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Re: PF, Bridge, and IP on bridged interface [more]
On Wed, Feb 16, 2005 at 10:51:48PM -0500, Jim Fron wrote:
> Okay, I can get my bridge and pf rules working if I need to, but
> I'd still like to understand WHY they work they way they do. So
> I ran some test cases.
> 1b. bridge (4), and all of the literature I can find online says
> that frames on the bridge will pass through pf twice.
> "Bridged frames pass through pf(4) twice. They can be filtered
> on any interface, in both directions."
> -> They do not appear to do so. They appear to pass through pf only
> That is, they pass in once and out once, exactly as they do when
> routing between two Subnets in an unbridged configuration. Why?
> Is the documentation wrong? Are there frames that are not showing
> up in my pflog, despite all rules being log-all? For this
> "dual pass" through pf, does it only make a second pass if it
> has not found a destination? When running these tests, I first
> did a `brconfig bridge0 flushall` in the hopes of eliminating such
> a scenario.
That sentence is meant to explain exactly that there's no difference
between bridging and IP forwarding regarding pf, that pf sees the same
packet twice, once incoming on an interface, once outgoing on another
interface, that's twice.
The reason why it's mentioned is that some OS / packet filter
combinations don't work this way. For instance, on older OpenBSD releases
IPFilter (in bridged setups) would only see packets coming in on the
first interface (but not again outgoing on the other), so people learned
to write their rulesets with this in mind, and only filtered incoming. If
you assumed pf wouldn't filter packets outgoing (again), and used a
default block policy, the pf bridge possibly wouldn't work. That's what this
sentence in the documentation is supposed to make clear.
> 2b. traffic from the LAN to the router appears to come from the
> wrong interface
I don't know why you're seeing this. You might have some cabling problem
that explains why packets pass in on the wrong interface.
I have a similar setup for my wireless access point running pf, one
sis(4) interface to the LAN with an IP address assigned, and one wi(4)
interface without an address. I can ping through the bridge from either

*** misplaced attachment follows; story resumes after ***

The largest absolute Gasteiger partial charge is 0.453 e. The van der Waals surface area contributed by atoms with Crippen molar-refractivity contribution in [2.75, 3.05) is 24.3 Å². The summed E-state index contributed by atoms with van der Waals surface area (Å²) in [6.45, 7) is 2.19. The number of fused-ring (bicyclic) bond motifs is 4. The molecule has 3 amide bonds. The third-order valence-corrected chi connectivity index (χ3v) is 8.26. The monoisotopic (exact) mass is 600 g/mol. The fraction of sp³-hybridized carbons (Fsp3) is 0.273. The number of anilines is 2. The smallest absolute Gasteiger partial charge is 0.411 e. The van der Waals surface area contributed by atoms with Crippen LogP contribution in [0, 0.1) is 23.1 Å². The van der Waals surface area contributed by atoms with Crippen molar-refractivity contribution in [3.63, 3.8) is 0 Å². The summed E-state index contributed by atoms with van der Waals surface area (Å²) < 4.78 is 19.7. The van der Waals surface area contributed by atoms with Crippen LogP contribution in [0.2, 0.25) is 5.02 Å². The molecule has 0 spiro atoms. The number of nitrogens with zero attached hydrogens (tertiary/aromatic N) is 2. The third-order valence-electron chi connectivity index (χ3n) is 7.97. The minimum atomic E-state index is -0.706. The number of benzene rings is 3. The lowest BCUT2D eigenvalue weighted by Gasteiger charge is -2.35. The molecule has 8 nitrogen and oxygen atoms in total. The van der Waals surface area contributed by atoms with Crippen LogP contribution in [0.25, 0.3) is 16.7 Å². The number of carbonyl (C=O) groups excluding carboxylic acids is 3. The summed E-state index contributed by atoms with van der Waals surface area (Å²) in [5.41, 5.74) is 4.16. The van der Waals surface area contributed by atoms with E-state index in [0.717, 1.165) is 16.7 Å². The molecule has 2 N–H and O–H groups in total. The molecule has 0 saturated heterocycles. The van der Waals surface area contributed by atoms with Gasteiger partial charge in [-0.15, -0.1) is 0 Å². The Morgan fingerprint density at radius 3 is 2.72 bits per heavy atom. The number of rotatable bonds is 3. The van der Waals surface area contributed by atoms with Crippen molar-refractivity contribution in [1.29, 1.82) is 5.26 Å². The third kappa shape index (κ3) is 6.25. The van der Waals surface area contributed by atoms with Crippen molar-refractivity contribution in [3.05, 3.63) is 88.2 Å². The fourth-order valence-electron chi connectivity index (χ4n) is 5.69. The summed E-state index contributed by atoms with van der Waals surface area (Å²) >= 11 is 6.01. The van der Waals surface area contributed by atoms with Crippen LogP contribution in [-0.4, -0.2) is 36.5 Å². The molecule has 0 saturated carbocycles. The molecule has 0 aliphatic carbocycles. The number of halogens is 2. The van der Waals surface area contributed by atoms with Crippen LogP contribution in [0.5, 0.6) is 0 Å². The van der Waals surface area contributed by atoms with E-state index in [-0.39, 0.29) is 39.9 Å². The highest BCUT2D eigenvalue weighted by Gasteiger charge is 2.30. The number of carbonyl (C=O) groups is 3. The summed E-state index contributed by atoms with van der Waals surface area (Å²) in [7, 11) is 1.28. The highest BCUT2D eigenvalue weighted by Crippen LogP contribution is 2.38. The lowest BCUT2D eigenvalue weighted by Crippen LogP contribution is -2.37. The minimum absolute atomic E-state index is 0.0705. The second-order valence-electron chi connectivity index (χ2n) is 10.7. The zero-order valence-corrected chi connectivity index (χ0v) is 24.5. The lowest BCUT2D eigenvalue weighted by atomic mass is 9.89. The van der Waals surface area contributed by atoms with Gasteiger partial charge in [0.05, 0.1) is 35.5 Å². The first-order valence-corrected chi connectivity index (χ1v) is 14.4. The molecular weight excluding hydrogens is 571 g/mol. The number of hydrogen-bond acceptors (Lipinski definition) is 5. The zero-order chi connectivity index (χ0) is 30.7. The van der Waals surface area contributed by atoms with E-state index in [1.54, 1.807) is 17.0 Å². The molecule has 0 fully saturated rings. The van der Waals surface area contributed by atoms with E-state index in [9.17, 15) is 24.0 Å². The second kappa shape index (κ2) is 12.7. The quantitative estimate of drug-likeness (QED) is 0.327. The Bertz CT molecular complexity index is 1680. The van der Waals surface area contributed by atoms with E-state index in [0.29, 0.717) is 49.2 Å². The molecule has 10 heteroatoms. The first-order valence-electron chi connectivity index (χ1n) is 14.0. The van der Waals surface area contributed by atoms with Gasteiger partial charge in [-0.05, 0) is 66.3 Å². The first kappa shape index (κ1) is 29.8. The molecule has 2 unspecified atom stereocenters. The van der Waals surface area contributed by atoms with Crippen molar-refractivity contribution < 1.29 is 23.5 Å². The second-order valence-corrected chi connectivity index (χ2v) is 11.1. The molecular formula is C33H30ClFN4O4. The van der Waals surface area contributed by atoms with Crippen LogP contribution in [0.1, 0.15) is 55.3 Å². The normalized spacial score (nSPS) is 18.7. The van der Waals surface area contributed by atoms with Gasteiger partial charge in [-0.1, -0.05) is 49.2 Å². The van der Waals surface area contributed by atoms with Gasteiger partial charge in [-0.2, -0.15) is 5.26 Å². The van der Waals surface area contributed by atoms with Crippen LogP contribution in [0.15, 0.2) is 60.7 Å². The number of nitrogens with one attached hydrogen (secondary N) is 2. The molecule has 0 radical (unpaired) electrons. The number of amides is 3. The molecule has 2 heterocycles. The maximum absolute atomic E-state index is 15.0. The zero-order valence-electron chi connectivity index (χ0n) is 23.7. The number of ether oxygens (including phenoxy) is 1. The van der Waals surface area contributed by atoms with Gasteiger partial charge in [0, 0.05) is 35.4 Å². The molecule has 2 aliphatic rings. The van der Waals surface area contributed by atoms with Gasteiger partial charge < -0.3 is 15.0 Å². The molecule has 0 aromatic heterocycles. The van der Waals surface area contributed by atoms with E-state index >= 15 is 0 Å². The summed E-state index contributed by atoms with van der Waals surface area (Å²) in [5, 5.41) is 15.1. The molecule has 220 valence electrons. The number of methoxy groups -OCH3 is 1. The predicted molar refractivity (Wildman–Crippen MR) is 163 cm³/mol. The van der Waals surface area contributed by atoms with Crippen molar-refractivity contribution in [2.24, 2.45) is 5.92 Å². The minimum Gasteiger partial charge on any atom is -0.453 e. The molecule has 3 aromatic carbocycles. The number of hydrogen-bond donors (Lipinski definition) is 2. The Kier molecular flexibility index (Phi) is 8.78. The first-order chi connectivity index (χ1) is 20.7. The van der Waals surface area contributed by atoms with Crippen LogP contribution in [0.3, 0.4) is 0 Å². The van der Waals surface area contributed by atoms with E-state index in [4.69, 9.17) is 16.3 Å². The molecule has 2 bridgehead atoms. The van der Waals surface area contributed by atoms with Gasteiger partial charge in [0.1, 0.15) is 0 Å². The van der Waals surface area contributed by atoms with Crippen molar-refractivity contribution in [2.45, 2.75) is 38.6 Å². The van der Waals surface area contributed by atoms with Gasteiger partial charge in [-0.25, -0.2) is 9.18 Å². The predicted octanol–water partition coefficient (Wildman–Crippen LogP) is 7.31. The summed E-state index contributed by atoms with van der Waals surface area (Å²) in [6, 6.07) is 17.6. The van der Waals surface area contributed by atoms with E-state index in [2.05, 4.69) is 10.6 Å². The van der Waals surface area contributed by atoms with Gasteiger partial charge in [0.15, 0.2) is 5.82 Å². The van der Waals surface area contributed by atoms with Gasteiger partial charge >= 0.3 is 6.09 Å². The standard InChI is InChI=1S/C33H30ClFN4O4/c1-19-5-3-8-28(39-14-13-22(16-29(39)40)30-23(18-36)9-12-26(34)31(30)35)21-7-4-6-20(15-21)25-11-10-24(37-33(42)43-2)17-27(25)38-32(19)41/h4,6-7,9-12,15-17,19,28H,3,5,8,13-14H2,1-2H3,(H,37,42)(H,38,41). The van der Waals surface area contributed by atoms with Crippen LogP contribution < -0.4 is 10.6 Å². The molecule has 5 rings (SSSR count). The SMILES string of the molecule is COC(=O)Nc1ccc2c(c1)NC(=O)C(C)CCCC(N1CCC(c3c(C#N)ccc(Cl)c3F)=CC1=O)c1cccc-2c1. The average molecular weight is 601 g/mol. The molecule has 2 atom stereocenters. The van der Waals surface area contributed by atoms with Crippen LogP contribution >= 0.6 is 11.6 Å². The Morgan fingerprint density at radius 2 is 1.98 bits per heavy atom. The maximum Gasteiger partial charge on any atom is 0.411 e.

side, or ping from and to the bridge itself to/from either side, and
only see packets on the expected interfaces. It doesn't matter at all
which interface I assign the address to.
You might want to run tcpdump -nvvvei <if> on the two interfaces
directly and check the MAC addresses printed. pf will see the same
frames on the same interfaces as you see with tcpdump on the interfaces.
If a frame really comes in on the wrong interfaces, and tcpdump shows
that, you can be pretty sure that, for whatever reason, the frame really
did arrive on that interface. The explanation must be found somewhere in
your network or cabling.
As for outgoing packets from the bridge itself, they should pass out
through the appropriate interface in both cases, assuming the bridge has
learned that the destination MAC address is reachable through a
particular interface. When you first ping an unknown destination, the
stack will do an ARP lookup to find the destination MAC address for the
IP address. When the peer replies ARP, the bridge learns which interface
that MAC address is reachable through, so the first ICMP echo request
will already pass out through the appropriate interface only.
In short, things should be pretty similiar to IP forwarding. Note that
'log-all' is only meaningful when you create state (otherwise 'log' is
sufficient, as each packet causes evaluation of the ruleset). If you do
create state, all packets related to one state get logged with the rule
number that created the state. Subsequent packets might not be passing
through the same interface as the first packet (if not using if-bound
states). Running tcpdump on the real interface might clear things up.